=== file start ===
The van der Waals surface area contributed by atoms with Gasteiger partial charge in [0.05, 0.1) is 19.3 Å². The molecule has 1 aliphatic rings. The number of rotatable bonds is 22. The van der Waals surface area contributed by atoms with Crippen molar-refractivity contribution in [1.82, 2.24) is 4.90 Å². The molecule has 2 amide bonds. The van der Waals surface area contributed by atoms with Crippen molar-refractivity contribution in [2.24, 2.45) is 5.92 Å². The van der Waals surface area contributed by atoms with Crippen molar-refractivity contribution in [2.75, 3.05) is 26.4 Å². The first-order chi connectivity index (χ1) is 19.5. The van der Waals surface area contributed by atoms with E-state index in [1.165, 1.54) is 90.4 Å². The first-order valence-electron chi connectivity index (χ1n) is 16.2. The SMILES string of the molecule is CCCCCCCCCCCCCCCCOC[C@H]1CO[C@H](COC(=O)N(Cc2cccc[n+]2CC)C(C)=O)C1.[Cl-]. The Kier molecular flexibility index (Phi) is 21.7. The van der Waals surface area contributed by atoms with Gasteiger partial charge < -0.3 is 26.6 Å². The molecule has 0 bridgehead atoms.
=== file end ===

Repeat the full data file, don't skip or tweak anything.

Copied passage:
The van der Waals surface area contributed by atoms with Gasteiger partial charge in [0.05, 0.1) is 19.3 Å². The molecule has 1 aliphatic rings. The number of rotatable bonds is 22. The van der Waals surface area contributed by atoms with Crippen molar-refractivity contribution in [1.82, 2.24) is 4.90 Å². The molecule has 2 amide bonds. The van der Waals surface area contributed by atoms with Crippen molar-refractivity contribution in [2.24, 2.45) is 5.92 Å². The van der Waals surface area contributed by atoms with Crippen molar-refractivity contribution in [2.75, 3.05) is 26.4 Å². The first-order chi connectivity index (χ1) is 19.5. The van der Waals surface area contributed by atoms with E-state index in [1.165, 1.54) is 90.4 Å². The first-order valence-electron chi connectivity index (χ1n) is 16.2. The SMILES string of the molecule is CCCCCCCCCCCCCCCCOC[C@H]1CO[C@H](COC(=O)N(Cc2cccc[n+]2CC)C(C)=O)C1.[Cl-]. The Kier molecular flexibility index (Phi) is 21.7. The van der Waals surface area contributed by atoms with Gasteiger partial charge < -0.3 is 26.6 Å². The molecule has 0 bridgehead atoms.